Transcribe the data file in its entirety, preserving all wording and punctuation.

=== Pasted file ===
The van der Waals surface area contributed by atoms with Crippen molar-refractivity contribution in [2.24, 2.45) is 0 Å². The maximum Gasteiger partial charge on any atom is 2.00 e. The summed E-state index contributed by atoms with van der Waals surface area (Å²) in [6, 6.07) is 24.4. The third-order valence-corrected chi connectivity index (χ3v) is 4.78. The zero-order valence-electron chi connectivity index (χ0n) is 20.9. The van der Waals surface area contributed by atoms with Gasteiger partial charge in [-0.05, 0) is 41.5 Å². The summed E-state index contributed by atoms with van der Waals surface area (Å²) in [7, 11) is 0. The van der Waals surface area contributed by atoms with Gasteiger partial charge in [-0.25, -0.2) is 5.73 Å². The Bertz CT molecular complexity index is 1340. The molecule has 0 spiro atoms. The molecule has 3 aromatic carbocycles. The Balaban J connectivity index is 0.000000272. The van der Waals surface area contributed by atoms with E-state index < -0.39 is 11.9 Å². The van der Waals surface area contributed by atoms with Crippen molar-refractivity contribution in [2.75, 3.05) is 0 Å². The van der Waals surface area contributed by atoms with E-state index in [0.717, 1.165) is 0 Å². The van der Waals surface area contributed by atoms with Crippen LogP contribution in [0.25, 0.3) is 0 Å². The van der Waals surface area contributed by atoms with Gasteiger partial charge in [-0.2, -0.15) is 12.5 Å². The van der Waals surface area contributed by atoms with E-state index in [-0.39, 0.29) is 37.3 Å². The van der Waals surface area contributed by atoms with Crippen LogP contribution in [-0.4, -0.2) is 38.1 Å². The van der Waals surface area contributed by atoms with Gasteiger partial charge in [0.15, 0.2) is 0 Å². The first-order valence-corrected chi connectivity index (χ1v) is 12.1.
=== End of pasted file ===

The van der Waals surface area contributed by atoms with Crippen molar-refractivity contribution in [2.24, 2.45) is 0 Å². The maximum Gasteiger partial charge on any atom is 2.00 e. The summed E-state index contributed by atoms with van der Waals surface area (Å²) in [6, 6.07) is 24.4. The third-order valence-corrected chi connectivity index (χ3v) is 4.78. The zero-order valence-electron chi connectivity index (χ0n) is 20.9. The van der Waals surface area contributed by atoms with Gasteiger partial charge in [-0.05, 0) is 41.5 Å². The summed E-state index contributed by atoms with van der Waals surface area (Å²) in [7, 11) is 0. The van der Waals surface area contributed by atoms with Gasteiger partial charge in [-0.25, -0.2) is 5.73 Å². The Bertz CT molecular complexity index is 1340. The molecule has 0 spiro atoms. The molecule has 3 aromatic carbocycles. The Balaban J connectivity index is 0.000000272. The van der Waals surface area contributed by atoms with E-state index < -0.39 is 11.9 Å². The van der Waals surface area contributed by atoms with Crippen molar-refractivity contribution in [2.75, 3.05) is 0 Å². The van der Waals surface area contributed by atoms with E-state index in [0.717, 1.165) is 0 Å². The van der Waals surface area contributed by atoms with Crippen LogP contribution in [0.25, 0.3) is 0 Å². The van der Waals surface area contributed by atoms with Gasteiger partial charge in [-0.2, -0.15) is 12.5 Å². The van der Waals surface area contributed by atoms with E-state index in [-0.39, 0.29) is 37.3 Å². The van der Waals surface area contributed by atoms with Crippen LogP contribution in [-0.4, -0.2) is 38.1 Å². The van der Waals surface area contributed by atoms with Gasteiger partial charge in [0.15, 0.2) is 0 Å². The first-order valence-corrected chi connectivity index (χ1v) is 12.1.